I’ve enjoyed Utah-based essayist Terry Tempest Williams since I read her 1991 book “The Clan of One-Breasted Women” (“I belong to a Clan of One-Breasted Women. My mother, my grandmothers, and six aunts have all had mastectomies. Seven are dead. The two who survive have just completed rounds of chemotherapy and radiation.”) about her family’s experience living as Downwinders from the Nevada Desert Nuclear Test Site.
A few weeks ago, at the Artists for Climate Action event in downtown D.C., I heard her speak. She highlighted some work she’d been doing with creative writing students in collecting oral histories from coal-mining communities in Wyoming. It turned into “an unprecedented experiment in the art of listening,” as Alexandra Fuller described it in her New York Times OpEd piece. You can read the students’ Weather Reports and see photos they took during their community listening project.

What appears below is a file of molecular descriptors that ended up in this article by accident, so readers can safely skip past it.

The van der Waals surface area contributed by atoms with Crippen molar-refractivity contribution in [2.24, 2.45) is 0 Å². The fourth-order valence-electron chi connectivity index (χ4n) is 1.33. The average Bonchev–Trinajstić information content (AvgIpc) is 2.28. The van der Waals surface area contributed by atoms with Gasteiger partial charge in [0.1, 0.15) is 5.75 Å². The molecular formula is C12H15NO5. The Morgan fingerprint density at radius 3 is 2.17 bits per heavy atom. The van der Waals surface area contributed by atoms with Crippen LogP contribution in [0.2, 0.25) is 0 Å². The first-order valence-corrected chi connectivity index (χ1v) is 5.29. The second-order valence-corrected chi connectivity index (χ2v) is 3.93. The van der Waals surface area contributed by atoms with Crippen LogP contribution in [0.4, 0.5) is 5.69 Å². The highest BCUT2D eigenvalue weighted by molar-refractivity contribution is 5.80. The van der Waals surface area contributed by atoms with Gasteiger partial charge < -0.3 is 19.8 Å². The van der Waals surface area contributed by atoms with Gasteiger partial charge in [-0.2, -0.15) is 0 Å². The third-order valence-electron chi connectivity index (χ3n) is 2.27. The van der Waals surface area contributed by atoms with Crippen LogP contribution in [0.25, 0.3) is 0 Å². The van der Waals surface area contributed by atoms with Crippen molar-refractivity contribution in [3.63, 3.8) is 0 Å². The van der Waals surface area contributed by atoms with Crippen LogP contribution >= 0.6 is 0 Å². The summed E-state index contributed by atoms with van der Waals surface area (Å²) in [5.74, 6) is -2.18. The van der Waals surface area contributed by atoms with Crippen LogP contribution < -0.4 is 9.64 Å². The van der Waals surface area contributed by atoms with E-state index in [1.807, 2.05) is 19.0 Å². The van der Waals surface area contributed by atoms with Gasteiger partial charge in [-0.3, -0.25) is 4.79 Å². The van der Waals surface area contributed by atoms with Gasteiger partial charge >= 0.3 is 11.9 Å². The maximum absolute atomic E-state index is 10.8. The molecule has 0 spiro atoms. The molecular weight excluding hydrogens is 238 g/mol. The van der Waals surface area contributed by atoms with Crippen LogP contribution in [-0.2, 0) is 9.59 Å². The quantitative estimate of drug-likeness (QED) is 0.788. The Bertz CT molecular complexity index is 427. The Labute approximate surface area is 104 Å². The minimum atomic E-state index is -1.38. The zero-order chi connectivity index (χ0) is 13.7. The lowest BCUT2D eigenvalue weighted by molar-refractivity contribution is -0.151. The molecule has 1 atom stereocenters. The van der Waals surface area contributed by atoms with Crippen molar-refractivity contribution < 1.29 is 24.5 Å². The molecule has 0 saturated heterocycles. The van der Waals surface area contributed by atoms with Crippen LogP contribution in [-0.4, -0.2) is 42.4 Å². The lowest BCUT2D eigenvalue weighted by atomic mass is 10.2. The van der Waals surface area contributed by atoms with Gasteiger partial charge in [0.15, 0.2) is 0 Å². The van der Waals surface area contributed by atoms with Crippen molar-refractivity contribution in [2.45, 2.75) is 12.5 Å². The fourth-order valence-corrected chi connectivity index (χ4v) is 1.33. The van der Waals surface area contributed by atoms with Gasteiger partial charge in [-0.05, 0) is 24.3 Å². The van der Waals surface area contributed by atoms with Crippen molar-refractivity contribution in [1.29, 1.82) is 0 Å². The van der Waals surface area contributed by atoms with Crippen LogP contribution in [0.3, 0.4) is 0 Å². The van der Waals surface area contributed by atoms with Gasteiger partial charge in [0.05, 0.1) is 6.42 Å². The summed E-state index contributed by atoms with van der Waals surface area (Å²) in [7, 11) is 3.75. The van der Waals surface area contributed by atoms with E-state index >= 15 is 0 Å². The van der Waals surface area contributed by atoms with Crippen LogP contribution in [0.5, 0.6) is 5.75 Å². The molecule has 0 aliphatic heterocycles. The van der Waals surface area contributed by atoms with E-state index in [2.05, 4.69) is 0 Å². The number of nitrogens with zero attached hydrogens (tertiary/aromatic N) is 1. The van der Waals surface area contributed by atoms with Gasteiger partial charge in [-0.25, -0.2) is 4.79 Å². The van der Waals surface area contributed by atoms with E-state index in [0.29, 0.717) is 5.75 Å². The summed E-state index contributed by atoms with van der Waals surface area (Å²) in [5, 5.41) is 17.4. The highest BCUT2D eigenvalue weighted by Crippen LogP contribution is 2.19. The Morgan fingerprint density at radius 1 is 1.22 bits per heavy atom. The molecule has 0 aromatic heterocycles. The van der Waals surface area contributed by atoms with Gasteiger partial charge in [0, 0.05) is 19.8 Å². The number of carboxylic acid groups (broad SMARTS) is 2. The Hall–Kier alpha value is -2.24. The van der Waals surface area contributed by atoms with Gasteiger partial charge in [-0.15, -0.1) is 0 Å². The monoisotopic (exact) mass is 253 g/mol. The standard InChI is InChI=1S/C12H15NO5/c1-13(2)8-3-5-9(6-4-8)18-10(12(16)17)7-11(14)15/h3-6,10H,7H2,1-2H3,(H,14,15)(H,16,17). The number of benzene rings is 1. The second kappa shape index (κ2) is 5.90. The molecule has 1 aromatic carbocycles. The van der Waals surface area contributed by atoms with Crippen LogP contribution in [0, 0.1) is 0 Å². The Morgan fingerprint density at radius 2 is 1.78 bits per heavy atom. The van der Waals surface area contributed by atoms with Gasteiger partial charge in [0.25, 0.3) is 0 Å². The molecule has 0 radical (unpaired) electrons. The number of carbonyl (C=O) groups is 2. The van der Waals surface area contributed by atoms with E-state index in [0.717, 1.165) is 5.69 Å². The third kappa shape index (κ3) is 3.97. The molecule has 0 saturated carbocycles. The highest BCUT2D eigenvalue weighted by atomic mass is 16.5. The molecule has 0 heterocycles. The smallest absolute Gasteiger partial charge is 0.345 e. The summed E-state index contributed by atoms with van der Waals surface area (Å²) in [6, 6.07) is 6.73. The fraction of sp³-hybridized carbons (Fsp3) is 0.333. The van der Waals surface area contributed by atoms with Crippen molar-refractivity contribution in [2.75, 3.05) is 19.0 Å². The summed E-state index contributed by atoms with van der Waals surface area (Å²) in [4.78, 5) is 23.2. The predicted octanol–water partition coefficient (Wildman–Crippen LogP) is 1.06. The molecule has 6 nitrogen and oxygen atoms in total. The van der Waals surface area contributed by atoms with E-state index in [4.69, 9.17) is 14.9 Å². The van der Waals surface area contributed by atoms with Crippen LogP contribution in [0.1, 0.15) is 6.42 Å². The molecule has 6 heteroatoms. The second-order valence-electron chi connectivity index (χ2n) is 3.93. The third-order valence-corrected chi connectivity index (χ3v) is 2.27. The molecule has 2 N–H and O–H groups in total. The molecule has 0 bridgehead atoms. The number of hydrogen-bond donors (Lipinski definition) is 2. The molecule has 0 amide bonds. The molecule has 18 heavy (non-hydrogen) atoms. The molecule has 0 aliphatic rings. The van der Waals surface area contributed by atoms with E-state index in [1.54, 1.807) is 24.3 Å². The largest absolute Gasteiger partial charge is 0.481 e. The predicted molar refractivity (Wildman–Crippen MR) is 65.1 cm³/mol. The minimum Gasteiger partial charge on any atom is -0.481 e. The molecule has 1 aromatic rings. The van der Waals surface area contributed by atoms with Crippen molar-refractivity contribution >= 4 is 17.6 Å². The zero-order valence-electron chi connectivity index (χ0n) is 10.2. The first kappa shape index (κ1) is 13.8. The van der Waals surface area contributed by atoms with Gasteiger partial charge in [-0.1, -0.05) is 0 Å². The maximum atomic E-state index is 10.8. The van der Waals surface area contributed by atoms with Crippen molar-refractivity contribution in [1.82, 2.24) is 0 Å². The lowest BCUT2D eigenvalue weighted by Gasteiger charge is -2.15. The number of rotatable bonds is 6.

Terry’s newest book, Finding Beauty in a Broken World, is a study of the art of mosaics, which she then applies to examining ecological mosaics in Bryce Canyon and the to the broken land of Rwanda attempting the art of putting what’s broken back together again in a shape that is beautiful.
I saw her at the Chesapeake Climate Action Network demonstration on Monday to close down or convert to solar the Capitol Hill Power plant (which runs on 49 percent coal supplied by Peabody Energy). There was a great line up of Kentucky essayist Wendell Berry, Methodist environmental leader Bill McKibben, head of NASA scientist James Hansen, country music star Kathy Mattea, and Terry Tempest Williams all under the banner “Save Our Mountains.” It was a beautiful sight to see.